3 November 1922

La Prieuré, Fontainebleau, Avon

I am as confident as ever I was that my lean years will be followed by fat ones. The one great thing, I believe, is to keep on trying. Not to give up and not to accept the life of an invalid. I am determined to regain my health, but it may take a little longer than I had hoped. All is very snug here, and I feel my general condition is a great deal better already. That is enough of me and illness.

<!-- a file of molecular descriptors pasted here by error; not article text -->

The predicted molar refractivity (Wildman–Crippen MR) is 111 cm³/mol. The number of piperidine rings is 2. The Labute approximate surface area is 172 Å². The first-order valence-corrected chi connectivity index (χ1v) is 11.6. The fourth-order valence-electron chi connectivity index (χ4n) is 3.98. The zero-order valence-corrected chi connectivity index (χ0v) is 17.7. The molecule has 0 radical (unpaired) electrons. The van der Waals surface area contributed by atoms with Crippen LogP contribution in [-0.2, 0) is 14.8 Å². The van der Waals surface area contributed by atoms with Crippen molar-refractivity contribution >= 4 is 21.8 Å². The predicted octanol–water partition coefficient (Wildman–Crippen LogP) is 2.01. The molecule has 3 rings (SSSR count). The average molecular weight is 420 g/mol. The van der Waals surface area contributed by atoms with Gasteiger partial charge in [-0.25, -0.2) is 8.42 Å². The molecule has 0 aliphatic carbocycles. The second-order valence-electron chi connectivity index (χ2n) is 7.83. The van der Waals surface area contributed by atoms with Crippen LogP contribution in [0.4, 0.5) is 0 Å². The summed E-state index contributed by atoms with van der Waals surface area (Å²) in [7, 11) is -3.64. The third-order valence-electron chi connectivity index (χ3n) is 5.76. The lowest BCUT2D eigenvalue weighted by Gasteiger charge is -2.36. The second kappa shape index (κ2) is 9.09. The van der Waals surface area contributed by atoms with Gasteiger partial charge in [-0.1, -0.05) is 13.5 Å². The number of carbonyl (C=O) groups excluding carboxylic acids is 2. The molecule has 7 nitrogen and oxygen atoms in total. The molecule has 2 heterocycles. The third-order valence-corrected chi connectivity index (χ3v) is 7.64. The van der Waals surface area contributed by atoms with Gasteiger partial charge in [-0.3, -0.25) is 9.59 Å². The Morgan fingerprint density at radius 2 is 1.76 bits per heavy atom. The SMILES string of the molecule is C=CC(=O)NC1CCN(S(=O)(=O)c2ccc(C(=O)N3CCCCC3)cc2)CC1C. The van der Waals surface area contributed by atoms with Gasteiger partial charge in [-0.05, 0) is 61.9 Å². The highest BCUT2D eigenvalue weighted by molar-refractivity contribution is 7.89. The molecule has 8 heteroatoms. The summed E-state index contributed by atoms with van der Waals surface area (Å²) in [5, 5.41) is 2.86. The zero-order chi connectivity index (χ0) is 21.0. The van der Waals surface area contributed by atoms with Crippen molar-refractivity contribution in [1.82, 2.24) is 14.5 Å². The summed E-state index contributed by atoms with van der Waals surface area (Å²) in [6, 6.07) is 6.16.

I heard from Marie yesterday that she & little J. and man intend to spend the winter in town. I am still sorry that little J. has married her Charles at this stage of the proceedings. It seemed to me an unwise move, as looked at from the outside. Jack, who was at the wedding, said she looked exactly like a child with tears of happiness in her eyes and that Charles looked very much the triumphant young man! Well he might, too, to have gained such a treasure. I find it difficult to feel for Charles as I should like to, but perhaps he will turn up trumps, and I am hardly the person to criticise such affairs of others. [To Harold Beauchamp, 2 November 1922.]